What I meant was the best advantages have been gotten by companies with relatively few people dealing with a lot of data. The new economy has decorrelated the size / worth of businesses from the employee-number of the underlying organization.

          i.e. If you have organizational sprawl that comes in the way of trying to leverage analytics.

  8. Ed Freeman says:

    Data content and meaning are orthogonal to information technology. Think about web pages: the technology that serves up and displays a web page doesn’t care if the page is from Gelman or Stormfront. The implication is that IT people have been carefully trained to ignore data content in favor of data form. This causes problems when it comes to working with the actual data.

  9. honeyoak says:

    As a consultant who has to deliver these “big data” projects I have learned that the value is derived from what you do with the data. Most middle and upper managers are simply incapable of acting on their data even if it was perfectly accurate. This is why I hate BI projects as they tend to turn into glorified fish tanks where executives fight over what color the buttons should be. I have to agree with Ely Spears, that KPI’s often reduce to “who/what can I blame” rather than anything productive. Most of the value these days is in automating/distintermediating the managers by bringing the person making a decision be it low level staff, an executive, or the customer.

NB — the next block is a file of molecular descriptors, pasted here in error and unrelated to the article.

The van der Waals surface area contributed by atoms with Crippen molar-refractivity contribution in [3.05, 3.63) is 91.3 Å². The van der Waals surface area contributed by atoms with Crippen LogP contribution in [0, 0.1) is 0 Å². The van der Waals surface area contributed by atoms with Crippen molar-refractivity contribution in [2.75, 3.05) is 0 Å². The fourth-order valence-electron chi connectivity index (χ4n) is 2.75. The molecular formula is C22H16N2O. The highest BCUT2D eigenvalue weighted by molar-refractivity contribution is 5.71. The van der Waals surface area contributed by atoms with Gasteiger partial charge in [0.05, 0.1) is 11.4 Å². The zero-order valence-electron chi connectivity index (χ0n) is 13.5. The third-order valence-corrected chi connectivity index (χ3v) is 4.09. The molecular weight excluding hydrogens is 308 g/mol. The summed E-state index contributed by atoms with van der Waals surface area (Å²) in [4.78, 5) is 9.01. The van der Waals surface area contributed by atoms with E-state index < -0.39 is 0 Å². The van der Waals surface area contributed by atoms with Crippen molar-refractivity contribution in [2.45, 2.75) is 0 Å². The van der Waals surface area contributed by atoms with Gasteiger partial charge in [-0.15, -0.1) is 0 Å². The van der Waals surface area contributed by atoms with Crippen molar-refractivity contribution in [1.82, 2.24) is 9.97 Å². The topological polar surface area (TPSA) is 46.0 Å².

10. me says:

    Here’s my consulting work. I do a nice multivariable analysis of the organization’s data…as a scientist, which I am. I know my statistics, but I’m even better at thinking about data scientifically.